White Island eruption: WorkSafe says island owners failed to assess risks despite million-dollar profits

Warning: The video above contains confronting images.

WorkSafe says the owners of Whakaari White Island made a million dollars a year in profits from tours to the island but failed completely in their health and safety obligations.

In its opening statement in the trial, WorkSafe's lawyer said Whakaari Management Limited and the Buttle brothers never bothered to understand the risk - even after a similar eruption three years before the 2019 disaster that killed 22 people.

A video shown at the trial on Tuesday captures the terrifying moments when the volcano erupted and tourists and staff ran for their lives.

The way WorkSafe tells it, if people knew the risks of setting foot on Whakaari White Island, they wouldn't.

"People talk about visiting the island but the reality is the tourists were going into the crater of an active volcano. That is, an unpredictable volatile volcanic crater that had erupted as recently as 2016," WorkSafe lawyer Kirtsy McDonald KC said.

Meanwhile, the sheer power and force of the blast were caught by GNS monitoring cameras. 

WorkSafe said the eruption on December 9 2019 resulted in a flow of burning ash, scalding steam, poisonous volcanic gases and rocks, travelling at 60 kilometres an hour and immersing the crater in less than two minutes.

"The burn injuries suggested the current reached temperatures of 100C, possibly more," McDonald said.

Whakaari is owned by the Buttle brothers, Peter, James and Andrew. Before the eruption, Peter and Andrew appeared in a documentary about the island.

"It's like you're entering a completely different world. It blows your mind in a way, the power of nature and the power of what you can feel when you're on the island," Peter said in the doco.

WorkSafe told the court the Buttles and their management company WML had no safety management system or other health and safety processes at all. 

"WML was obliged to understand the risks of what it was doing. It never bothered to understand the risks properly," McDonald said.

But the Buttles were making good money from the island, demanding an annual licence fee from tour operators and taking a commission for every tourist who set foot on Whakaari. They were even exploring the possibility of glamping, the glamorous version of overnight stays there.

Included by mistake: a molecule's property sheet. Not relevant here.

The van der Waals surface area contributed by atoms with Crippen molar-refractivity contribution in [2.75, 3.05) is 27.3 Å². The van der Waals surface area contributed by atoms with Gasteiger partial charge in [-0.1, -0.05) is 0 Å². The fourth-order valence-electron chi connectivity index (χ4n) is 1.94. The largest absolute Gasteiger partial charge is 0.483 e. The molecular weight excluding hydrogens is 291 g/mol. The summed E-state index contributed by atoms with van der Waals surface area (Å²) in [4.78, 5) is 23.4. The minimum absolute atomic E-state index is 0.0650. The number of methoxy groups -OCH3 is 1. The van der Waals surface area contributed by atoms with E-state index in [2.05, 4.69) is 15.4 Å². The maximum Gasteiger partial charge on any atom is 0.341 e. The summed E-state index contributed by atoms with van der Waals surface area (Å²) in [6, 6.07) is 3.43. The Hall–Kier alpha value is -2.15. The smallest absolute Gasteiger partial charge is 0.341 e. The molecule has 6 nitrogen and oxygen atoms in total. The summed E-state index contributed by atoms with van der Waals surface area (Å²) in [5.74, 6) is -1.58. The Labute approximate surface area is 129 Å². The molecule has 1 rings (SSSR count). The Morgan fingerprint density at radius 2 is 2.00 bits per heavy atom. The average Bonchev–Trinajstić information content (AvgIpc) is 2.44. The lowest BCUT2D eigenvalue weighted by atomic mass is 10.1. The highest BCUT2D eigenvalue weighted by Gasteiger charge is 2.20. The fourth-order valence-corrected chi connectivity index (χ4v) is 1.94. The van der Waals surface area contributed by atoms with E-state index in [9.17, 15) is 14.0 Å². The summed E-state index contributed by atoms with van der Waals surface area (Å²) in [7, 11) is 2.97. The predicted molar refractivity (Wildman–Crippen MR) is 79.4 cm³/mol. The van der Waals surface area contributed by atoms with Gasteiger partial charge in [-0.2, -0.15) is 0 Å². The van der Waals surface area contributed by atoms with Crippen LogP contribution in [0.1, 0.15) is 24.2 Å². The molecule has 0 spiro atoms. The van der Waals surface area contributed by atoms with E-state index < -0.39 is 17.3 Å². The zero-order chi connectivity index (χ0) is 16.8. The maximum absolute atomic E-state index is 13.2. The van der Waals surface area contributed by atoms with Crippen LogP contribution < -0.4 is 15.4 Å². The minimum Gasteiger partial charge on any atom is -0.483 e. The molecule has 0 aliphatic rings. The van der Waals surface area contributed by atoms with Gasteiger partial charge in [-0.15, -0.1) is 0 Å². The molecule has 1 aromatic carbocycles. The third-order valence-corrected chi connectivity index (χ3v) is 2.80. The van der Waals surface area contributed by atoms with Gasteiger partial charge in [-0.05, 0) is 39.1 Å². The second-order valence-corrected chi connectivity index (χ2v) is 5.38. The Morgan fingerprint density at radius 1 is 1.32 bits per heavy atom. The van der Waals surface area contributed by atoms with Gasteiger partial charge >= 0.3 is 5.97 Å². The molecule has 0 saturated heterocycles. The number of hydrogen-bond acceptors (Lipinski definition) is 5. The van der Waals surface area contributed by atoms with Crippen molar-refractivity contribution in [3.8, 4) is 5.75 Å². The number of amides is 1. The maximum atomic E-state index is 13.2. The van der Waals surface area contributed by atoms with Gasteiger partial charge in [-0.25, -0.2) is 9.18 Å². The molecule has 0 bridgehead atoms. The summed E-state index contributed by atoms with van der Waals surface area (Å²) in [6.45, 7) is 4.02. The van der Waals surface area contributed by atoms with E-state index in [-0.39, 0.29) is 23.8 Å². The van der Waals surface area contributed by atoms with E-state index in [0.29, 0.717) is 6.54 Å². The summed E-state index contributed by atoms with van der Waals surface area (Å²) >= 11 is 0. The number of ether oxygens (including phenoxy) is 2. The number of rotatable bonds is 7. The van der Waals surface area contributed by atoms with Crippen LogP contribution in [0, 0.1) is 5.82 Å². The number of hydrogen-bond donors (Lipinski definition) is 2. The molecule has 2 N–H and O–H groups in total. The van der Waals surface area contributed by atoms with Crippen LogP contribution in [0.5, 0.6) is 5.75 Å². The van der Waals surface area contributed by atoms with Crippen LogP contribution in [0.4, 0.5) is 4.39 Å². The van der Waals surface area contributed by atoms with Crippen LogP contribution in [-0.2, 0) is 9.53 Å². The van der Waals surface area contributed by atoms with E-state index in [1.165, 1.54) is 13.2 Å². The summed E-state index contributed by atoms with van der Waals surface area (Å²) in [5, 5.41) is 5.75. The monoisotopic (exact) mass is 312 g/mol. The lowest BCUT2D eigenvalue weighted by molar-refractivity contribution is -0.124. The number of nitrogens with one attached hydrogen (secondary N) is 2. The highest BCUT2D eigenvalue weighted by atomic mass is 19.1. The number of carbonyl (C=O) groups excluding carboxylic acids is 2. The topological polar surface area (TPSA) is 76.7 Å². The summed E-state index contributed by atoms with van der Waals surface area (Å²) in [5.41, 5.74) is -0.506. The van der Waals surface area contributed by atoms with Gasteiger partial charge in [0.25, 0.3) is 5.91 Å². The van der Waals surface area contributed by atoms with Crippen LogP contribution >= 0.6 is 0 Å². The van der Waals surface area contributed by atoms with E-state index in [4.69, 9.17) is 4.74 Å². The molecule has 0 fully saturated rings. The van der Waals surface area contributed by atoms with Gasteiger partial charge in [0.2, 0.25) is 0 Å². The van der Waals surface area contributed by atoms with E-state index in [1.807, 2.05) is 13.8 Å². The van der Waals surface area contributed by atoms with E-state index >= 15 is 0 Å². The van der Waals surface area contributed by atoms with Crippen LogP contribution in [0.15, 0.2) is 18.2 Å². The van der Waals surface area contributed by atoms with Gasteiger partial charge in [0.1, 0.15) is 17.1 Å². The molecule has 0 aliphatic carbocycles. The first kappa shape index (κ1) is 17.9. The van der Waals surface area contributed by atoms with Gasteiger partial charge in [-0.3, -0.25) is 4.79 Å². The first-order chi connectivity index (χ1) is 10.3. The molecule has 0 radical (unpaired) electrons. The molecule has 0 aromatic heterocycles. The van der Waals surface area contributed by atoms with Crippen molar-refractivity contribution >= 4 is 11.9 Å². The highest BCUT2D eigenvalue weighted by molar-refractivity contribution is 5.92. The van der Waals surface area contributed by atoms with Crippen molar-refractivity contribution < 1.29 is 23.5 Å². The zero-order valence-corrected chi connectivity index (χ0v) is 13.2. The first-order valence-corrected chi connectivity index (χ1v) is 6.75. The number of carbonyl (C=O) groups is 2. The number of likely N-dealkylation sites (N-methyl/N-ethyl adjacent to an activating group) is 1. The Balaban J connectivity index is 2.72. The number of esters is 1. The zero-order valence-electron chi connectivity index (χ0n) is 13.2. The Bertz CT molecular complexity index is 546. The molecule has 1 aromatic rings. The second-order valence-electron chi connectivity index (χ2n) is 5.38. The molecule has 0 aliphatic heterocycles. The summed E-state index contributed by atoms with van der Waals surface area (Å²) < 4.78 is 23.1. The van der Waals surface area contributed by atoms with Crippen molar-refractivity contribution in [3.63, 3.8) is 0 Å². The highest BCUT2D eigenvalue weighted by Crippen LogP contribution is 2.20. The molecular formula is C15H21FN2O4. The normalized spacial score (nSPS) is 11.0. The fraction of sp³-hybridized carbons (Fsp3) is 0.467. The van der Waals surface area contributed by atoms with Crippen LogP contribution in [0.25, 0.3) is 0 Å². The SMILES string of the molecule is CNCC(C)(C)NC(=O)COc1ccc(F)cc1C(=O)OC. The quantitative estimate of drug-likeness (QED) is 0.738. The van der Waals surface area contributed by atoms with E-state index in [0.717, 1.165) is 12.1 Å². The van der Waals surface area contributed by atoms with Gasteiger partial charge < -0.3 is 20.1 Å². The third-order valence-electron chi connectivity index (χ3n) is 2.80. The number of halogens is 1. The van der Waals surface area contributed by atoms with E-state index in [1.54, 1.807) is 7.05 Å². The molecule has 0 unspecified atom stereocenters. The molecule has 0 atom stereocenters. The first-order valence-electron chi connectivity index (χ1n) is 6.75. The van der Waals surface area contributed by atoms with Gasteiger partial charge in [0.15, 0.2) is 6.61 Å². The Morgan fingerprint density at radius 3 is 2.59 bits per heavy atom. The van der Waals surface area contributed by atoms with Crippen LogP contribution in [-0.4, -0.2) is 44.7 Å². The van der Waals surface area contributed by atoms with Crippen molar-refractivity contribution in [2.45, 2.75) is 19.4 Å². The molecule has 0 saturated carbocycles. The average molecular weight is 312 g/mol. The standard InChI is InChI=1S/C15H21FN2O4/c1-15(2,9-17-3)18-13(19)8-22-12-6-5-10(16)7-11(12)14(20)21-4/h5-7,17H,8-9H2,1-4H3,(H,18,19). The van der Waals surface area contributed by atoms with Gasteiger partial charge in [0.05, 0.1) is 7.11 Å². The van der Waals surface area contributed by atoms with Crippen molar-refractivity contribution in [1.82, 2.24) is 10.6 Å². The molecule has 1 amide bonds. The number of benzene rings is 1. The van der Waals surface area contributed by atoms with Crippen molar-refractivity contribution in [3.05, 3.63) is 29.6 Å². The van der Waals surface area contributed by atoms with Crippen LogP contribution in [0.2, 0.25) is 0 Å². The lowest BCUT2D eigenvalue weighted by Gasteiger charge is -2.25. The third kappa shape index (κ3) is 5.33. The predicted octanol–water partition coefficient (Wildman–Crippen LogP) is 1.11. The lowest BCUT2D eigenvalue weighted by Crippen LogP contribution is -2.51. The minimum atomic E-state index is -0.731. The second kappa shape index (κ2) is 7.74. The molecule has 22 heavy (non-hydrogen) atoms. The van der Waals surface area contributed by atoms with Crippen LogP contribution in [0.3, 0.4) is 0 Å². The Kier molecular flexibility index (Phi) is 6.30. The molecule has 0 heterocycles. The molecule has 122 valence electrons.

"By 2019, WML was making approximately $1m profit per year," McDonald said.

And little of that money was ploughed back into safety. Protection amounted to an inaccessible metal shipping container and as for evacuation, the 90-year-old wharf was in poor condition and corroding.

"The state of the wharf and the need to ferry injured persons in inflatable boats off Whakaari delayed the evacuation on the ninth of December and exacerbated the harm suffered by the victims," McDonald said.

Also charged are ID Tours and Tauranga Tourism Limited. They helped arrange visits for cruise ship passengers, but WorkSafe says passengers were never provided adequate information about the risks.

"The cruise ship passengers who were on Whakaari when it erupted received no health and safety information prior to commencing the tour," McDonald said.

WorkSafe accepts that the owners weren't experts in volcanic activity but as directors of the management company, they had a duty to employ experts to assess the risk. 

But they didn't consult.

"That failure arose because the Buttles, the directors of WML, failed to exercise care, failed to exercise due diligence, failed to ensure that their company WML complied with its duties," McDonald said.

Twenty-two people died and 25 were injured in the eruption.

The Buttles have pleaded not guilty and strenuously deny the charges but will have to wait weeks before their lawyers get a chance to lay out their defence.